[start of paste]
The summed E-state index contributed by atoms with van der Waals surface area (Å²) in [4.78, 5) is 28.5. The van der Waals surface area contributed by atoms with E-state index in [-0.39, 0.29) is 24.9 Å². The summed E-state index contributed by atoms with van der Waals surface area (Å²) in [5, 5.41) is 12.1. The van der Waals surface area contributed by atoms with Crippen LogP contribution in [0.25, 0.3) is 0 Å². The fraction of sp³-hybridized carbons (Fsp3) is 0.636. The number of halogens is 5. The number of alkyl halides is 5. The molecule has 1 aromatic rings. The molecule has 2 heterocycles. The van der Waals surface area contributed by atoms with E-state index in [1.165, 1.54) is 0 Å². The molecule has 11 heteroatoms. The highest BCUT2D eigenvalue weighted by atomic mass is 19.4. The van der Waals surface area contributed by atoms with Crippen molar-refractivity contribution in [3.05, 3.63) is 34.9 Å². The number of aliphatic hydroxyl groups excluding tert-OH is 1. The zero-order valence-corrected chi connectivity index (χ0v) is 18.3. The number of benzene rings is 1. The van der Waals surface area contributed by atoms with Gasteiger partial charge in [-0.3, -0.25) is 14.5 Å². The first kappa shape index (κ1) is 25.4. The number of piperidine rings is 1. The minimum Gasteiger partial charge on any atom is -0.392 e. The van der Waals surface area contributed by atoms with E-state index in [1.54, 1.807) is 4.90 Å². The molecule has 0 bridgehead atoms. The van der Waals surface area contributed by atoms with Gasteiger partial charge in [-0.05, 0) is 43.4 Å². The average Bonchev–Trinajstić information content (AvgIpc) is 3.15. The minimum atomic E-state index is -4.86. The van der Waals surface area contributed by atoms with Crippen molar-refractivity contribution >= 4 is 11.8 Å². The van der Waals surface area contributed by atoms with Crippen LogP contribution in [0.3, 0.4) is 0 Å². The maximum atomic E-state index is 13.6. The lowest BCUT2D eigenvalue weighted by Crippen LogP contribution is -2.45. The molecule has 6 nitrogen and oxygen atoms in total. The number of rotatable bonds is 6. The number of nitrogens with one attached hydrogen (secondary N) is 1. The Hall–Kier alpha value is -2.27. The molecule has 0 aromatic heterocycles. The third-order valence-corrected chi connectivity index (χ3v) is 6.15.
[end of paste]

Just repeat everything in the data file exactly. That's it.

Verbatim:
The summed E-state index contributed by atoms with van der Waals surface area (Å²) in [4.78, 5) is 28.5. The van der Waals surface area contributed by atoms with E-state index in [-0.39, 0.29) is 24.9 Å². The summed E-state index contributed by atoms with van der Waals surface area (Å²) in [5, 5.41) is 12.1. The van der Waals surface area contributed by atoms with Crippen LogP contribution in [0.25, 0.3) is 0 Å². The fraction of sp³-hybridized carbons (Fsp3) is 0.636. The number of halogens is 5. The number of alkyl halides is 5. The molecule has 1 aromatic rings. The molecule has 2 heterocycles. The van der Waals surface area contributed by atoms with E-state index in [1.165, 1.54) is 0 Å². The molecule has 11 heteroatoms. The highest BCUT2D eigenvalue weighted by atomic mass is 19.4. The van der Waals surface area contributed by atoms with Crippen molar-refractivity contribution in [3.05, 3.63) is 34.9 Å². The number of aliphatic hydroxyl groups excluding tert-OH is 1. The zero-order valence-corrected chi connectivity index (χ0v) is 18.3. The number of benzene rings is 1. The van der Waals surface area contributed by atoms with Gasteiger partial charge in [-0.3, -0.25) is 14.5 Å². The first kappa shape index (κ1) is 25.4. The number of piperidine rings is 1. The minimum Gasteiger partial charge on any atom is -0.392 e. The van der Waals surface area contributed by atoms with E-state index in [1.54, 1.807) is 4.90 Å². The molecule has 0 bridgehead atoms. The van der Waals surface area contributed by atoms with Gasteiger partial charge in [-0.05, 0) is 43.4 Å². The average Bonchev–Trinajstić information content (AvgIpc) is 3.15. The minimum atomic E-state index is -4.86. The van der Waals surface area contributed by atoms with Crippen molar-refractivity contribution >= 4 is 11.8 Å². The van der Waals surface area contributed by atoms with Crippen LogP contribution in [0.3, 0.4) is 0 Å². The maximum atomic E-state index is 13.6. The lowest BCUT2D eigenvalue weighted by Crippen LogP contribution is -2.45. The molecule has 6 nitrogen and oxygen atoms in total. The number of rotatable bonds is 6. The number of nitrogens with one attached hydrogen (secondary N) is 1. The Hall–Kier alpha value is -2.27. The molecule has 0 aromatic heterocycles. The third-order valence-corrected chi connectivity index (χ3v) is 6.15.